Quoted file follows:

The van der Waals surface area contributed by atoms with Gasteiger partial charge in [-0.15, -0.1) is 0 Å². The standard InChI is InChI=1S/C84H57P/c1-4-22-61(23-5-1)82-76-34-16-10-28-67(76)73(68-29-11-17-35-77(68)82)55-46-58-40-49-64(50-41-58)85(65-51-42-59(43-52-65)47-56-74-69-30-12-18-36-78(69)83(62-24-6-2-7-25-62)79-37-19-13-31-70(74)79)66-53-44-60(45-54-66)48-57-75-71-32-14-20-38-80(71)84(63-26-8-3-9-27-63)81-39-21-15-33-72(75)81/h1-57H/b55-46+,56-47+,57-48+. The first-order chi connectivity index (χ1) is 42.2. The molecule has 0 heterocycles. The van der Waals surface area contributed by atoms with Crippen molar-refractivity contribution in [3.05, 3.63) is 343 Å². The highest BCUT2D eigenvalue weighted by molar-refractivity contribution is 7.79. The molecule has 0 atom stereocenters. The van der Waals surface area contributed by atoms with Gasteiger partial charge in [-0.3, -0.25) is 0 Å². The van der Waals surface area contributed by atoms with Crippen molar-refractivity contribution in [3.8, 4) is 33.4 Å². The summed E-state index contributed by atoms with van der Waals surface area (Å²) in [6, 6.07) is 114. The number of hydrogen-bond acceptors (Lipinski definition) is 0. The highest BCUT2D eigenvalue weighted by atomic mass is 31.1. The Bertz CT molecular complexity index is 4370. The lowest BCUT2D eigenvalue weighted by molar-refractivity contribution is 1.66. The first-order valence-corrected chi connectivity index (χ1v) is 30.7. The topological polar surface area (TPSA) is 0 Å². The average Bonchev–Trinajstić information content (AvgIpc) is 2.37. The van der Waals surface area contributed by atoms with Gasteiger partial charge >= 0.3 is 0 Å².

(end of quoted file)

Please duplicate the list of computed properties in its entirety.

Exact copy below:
The van der Waals surface area contributed by atoms with Gasteiger partial charge in [-0.15, -0.1) is 0 Å². The standard InChI is InChI=1S/C84H57P/c1-4-22-61(23-5-1)82-76-34-16-10-28-67(76)73(68-29-11-17-35-77(68)82)55-46-58-40-49-64(50-41-58)85(65-51-42-59(43-52-65)47-56-74-69-30-12-18-36-78(69)83(62-24-6-2-7-25-62)79-37-19-13-31-70(74)79)66-53-44-60(45-54-66)48-57-75-71-32-14-20-38-80(71)84(63-26-8-3-9-27-63)81-39-21-15-33-72(75)81/h1-57H/b55-46+,56-47+,57-48+. The first-order chi connectivity index (χ1) is 42.2. The molecule has 0 heterocycles. The van der Waals surface area contributed by atoms with Crippen molar-refractivity contribution in [3.05, 3.63) is 343 Å². The highest BCUT2D eigenvalue weighted by molar-refractivity contribution is 7.79. The molecule has 0 atom stereocenters. The van der Waals surface area contributed by atoms with Gasteiger partial charge in [-0.3, -0.25) is 0 Å². The van der Waals surface area contributed by atoms with Crippen molar-refractivity contribution in [3.8, 4) is 33.4 Å². The summed E-state index contributed by atoms with van der Waals surface area (Å²) in [6, 6.07) is 114. The number of hydrogen-bond acceptors (Lipinski definition) is 0. The highest BCUT2D eigenvalue weighted by atomic mass is 31.1. The Bertz CT molecular complexity index is 4370. The lowest BCUT2D eigenvalue weighted by molar-refractivity contribution is 1.66. The first-order valence-corrected chi connectivity index (χ1v) is 30.7. The topological polar surface area (TPSA) is 0 Å². The average Bonchev–Trinajstić information content (AvgIpc) is 2.37. The van der Waals surface area contributed by atoms with Gasteiger partial charge >= 0.3 is 0 Å².